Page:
A typhoon triggering a No 8 signal on Hong Kong’s warning scale can carry huge total losses to the city – about US$627 million a day, according to a report by Swiss Re Institute. That is about 67 percent of the city’s daily GDP, the research arm of the insurer said. And many of the losses are not insured.
When a typhoon rumbles over Hong Kong, wind and rain batter shops, shatter windows and disrupt businesses, from fish sellers in the wet markets to some of the world’s largest conglomerates.
A city known for its long breakneck pace suddenly sees its streets near empty, as workers stay put and shops are boarded up.
The hardest-hit sectors tend to be construction, retail, financial and insurance businesses, real estate services, and transport.
One leading insurer in the city, Haywood Cheung, chairman of Target Insurance, is predicting claims of just shy of HK$1 billion (US$127 million). That is ahead of the destruction wrought in August last year by Typhoon Hato (US$110 million in payments).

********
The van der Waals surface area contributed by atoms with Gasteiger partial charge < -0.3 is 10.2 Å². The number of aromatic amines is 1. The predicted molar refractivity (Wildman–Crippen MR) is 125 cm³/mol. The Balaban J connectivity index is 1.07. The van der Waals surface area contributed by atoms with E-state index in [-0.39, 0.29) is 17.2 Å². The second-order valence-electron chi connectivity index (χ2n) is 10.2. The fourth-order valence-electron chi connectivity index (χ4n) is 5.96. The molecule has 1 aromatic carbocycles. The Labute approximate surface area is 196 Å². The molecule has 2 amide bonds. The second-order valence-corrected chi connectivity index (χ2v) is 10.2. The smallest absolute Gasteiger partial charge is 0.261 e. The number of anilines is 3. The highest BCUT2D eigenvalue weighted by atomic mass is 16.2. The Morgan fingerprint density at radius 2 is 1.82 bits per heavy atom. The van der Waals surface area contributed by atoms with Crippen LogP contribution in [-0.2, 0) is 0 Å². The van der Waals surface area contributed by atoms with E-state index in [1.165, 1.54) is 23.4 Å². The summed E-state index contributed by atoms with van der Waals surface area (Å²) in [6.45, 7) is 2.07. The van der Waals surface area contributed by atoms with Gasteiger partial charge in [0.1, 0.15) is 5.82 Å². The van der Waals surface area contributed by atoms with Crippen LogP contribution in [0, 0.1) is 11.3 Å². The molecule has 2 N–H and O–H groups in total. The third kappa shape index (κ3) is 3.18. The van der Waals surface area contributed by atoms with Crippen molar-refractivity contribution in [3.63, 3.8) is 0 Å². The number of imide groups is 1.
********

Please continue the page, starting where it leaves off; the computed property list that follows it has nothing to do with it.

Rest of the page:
Hong Kong Tree Care made about US$300,000 last year by clearing away trees snapped and tossed about by Typhoon Hato and other storms.
“People have already contacted us before this typhoon has struck to conduct screening of their trees,” said Bill Wan, its director.
“And some schools have asked us to provide tree-trimming services in case the typhoon causes loose branches to damage school property.”
Typhoon Hato created two-months worth of business for Hong Kong Tree Care, as it cut down trees, cleared away battered branches and made assessment on ones that were damaged.
Since 1980, Hong Kong has experienced 53 typhoons that triggered No 8 signals. Swiss Re Corporate Solutions offers a special “Insur8” policy for non-damage related losses, such as lost earnings and operating costs from No 8 and worse storms.
Some businesses had planned for the potential disruption to their operations since it became clear that Hong Kong was potentially in the storm’s path.
Michael Tsang, founder of Hong Kong Free Tours, a company that specialises in walking tours around the city, said he may need to call off weekend hikes. That would mean a loss of up to US$750 per day in tips and fees.
As per what actually happened with Signal No 10, we are waiting for the report.
(Source: South China Morning Post)